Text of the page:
Washington, DC (June 14, 2018) Seven Unions and One Trade Association, Representing Nearly 100,000 Pilots Combined, Urge the Senate to Take Action to Prevent Flag-of-Convenience Schemes in the U.S.
Today, on Flag Day, the unions representing the pilots of almost 50 commercial airlines joined together to express their support for H.R. 2150 — federal legislation that would prevent foreign threats to American aviation jobs.
The language of H.R. 2150, the Flags of Convenience Don’t Fly Here Act, was included in the Federal Aviation Administration Reauthorization Act of 2018, which overwhelmingly passed the U.S. House of Representatives last April by a vote of 393-13. The U.S. Senate has a chance to include this legislation in its version of the FAA Reauthorization Act. A Senate vote is expected this summer.
“Flag-of-convenience business models base different operations around the globe in an attempt to avoid taxes, labor laws, and safety regulations,” said Captain Tim Canoll, president of the Air Line Pilots Association. “This kind of business, if approved, would seriously disadvantage U.S. airlines and American workers.”
“On Flag Day, pilots are standing up for the American flag and protecting the aviation jobs that are under threat unless the U.S. Senate takes urgent action,” said Captain Dan Carey, president of the Allied Pilots Association. “Flag-of-convenience schemes by foreign carriers threaten to decimate our nation’s aviation industry just as they once did to U.S. maritime shipping.”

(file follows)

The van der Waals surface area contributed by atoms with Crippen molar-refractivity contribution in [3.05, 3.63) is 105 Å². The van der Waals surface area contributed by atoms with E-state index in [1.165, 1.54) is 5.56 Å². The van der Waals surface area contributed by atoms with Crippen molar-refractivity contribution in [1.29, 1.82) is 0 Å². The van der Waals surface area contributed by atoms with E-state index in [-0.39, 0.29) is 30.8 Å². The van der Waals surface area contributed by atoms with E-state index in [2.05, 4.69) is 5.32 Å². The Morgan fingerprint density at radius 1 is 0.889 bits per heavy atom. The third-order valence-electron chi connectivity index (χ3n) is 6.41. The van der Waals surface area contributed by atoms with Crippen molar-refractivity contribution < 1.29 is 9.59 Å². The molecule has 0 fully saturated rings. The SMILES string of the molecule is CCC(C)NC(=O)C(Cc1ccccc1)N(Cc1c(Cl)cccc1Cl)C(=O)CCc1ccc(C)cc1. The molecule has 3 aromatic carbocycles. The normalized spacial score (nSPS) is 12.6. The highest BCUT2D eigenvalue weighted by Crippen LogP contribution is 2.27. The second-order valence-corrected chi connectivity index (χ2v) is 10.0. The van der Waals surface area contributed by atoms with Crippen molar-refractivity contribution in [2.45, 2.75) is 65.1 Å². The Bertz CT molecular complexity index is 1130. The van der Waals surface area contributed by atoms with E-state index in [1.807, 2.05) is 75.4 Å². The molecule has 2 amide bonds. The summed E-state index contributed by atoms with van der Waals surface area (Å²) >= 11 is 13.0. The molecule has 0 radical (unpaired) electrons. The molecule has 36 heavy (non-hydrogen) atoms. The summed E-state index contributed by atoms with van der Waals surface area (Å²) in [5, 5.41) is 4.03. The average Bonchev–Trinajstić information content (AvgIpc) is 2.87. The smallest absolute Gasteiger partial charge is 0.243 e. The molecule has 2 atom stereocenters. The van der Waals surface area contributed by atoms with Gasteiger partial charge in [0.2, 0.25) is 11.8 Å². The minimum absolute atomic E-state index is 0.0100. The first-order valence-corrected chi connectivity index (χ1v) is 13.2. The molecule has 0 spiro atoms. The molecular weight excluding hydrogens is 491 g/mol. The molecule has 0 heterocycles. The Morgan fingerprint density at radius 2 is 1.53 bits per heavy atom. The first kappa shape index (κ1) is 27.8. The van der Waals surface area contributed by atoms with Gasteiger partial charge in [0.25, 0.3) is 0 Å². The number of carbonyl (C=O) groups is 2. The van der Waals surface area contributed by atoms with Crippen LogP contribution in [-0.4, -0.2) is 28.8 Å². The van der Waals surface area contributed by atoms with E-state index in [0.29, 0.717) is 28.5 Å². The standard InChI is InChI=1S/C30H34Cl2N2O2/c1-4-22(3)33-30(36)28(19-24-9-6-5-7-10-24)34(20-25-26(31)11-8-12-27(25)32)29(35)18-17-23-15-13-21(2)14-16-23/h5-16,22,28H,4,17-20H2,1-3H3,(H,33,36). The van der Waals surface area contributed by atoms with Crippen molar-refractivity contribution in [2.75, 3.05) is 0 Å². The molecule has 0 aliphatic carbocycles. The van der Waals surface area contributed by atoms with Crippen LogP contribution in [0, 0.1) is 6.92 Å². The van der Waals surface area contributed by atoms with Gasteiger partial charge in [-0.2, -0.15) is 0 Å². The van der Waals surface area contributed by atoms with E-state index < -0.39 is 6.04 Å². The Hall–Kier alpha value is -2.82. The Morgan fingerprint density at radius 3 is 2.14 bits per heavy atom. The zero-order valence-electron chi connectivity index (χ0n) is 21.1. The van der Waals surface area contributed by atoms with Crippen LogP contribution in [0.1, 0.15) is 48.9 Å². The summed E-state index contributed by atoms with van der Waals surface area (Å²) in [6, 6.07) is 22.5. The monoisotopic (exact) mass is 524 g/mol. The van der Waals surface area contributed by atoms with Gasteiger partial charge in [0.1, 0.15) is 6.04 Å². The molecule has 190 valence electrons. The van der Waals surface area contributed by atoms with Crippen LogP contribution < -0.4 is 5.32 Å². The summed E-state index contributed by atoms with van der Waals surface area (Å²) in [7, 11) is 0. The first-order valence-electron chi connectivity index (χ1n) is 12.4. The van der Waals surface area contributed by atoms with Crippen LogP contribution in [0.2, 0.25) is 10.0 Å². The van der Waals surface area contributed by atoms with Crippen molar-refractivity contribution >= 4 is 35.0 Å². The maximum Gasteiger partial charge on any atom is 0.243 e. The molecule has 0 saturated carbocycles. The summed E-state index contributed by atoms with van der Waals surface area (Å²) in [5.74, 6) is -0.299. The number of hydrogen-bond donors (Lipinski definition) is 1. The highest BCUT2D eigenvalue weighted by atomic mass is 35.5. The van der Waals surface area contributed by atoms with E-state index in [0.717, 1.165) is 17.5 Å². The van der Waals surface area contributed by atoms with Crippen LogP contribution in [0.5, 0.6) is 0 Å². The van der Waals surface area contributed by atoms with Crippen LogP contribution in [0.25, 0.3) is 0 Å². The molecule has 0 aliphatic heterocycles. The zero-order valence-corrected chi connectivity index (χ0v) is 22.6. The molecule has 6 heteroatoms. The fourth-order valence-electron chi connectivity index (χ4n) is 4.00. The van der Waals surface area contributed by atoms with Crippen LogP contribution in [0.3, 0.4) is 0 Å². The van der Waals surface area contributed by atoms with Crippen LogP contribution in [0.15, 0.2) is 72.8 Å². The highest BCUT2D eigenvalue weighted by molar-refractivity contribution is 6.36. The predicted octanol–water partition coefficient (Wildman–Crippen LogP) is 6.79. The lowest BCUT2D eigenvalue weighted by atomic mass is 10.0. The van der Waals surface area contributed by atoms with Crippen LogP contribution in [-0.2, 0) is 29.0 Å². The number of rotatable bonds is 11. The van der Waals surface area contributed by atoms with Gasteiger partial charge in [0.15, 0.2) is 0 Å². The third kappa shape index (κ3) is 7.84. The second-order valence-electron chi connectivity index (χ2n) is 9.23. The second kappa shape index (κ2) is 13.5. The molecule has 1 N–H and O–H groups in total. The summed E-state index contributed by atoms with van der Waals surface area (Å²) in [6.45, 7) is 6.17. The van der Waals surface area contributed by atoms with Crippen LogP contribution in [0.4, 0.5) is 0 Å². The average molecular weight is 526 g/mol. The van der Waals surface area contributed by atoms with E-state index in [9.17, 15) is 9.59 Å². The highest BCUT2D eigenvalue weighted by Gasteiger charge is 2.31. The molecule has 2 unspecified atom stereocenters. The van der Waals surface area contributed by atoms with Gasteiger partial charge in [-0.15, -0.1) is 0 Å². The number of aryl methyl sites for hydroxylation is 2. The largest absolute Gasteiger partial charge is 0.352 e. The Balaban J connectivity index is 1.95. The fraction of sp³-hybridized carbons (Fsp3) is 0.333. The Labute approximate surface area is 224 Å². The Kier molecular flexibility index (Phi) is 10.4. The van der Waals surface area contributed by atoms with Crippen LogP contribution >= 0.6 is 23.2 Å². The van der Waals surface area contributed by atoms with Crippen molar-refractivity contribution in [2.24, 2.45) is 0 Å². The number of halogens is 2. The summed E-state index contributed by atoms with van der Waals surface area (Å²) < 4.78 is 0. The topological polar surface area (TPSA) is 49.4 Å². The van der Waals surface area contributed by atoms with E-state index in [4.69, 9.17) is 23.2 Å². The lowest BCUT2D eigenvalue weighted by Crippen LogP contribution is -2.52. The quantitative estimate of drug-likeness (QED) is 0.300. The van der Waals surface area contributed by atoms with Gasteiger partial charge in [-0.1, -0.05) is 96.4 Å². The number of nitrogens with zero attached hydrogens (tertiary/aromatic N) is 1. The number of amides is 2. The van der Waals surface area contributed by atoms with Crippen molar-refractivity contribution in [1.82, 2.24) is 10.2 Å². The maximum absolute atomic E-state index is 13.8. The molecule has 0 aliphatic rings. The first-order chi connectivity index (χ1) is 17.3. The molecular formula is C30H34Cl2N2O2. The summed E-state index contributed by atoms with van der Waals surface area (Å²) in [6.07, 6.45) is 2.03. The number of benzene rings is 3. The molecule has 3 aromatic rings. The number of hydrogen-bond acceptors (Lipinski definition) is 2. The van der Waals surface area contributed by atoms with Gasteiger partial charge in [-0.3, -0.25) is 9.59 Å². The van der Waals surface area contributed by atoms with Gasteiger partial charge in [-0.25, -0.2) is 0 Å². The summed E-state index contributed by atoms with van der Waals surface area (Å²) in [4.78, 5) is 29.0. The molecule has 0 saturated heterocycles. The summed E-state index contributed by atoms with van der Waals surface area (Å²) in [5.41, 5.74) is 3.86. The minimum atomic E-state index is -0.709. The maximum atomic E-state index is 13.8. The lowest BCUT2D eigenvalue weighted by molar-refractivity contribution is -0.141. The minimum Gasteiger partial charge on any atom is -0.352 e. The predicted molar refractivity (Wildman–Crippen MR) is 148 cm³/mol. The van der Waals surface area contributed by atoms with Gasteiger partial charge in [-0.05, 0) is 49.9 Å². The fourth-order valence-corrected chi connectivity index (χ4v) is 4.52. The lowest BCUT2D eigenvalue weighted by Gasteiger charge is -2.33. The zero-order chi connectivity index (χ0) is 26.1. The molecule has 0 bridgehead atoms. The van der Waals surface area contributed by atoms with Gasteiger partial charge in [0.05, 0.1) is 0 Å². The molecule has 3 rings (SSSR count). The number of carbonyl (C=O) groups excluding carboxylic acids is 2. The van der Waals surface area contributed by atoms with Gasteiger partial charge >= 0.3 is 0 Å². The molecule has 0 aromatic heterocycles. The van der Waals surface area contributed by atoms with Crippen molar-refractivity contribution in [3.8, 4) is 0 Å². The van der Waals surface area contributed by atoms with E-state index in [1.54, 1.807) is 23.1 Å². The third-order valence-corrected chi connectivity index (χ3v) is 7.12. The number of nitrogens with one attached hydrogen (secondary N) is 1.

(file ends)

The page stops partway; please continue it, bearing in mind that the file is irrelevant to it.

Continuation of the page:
“The U.S. House of Representatives overwhelmingly passed the Federal Aviation Reauthorization bill with H.R. 2150 intact, indicating that there is broad bipartisan support for legislation that protects American workers,” said Captain Robert Travis, president of the Independent Pilots Association. “We thank members of Congress who have stood up for hard-working American pilots, and urge the Senate to join the House and pass a FAA reauthorization bill that includes H.R. 2150.”
“If flag-of-convenience schemes are allowed to expand domestically, it will result in fewer jobs at lower wages, less experienced pilots, and lower safety standards,” said First Officer Pedro Leroux, president of the NetJets Association of Shared Aircraft Pilots. “It is vital that members of the Senate stand up for hard-working American pilots and flight crew members.”
“The U.S. airline industry supports over 10 million jobs across the United States, and directly employs nearly 700,000 Americans,” said Captain Jon Weaks, president of the Southwest Airlines Pilots Association. “H.R. 2150 would prevent a race to the bottom in our industry and protect both U.S. aviation jobs and passenger safety.”
H.R. 2150 would prohibit the Department of Transportation from issuing a permit to a foreign airline unless DOT determines that it is not establishing itself in a particular country just to avoid regulations — a so-called “flag of convenience” scheme that allows companies to skirt international labor standards, outsource cheap labor from low-wage countries, and avoid safety regulations. The bill would also require DOT to ensure that any new foreign air carrier permits issued to European airlines are consistent with the fair labor standards and fair competition requirements of the U.S.-EU-Norway-Iceland Air Transport Agreement.
For more information about CAPA, visit www.capapilots.org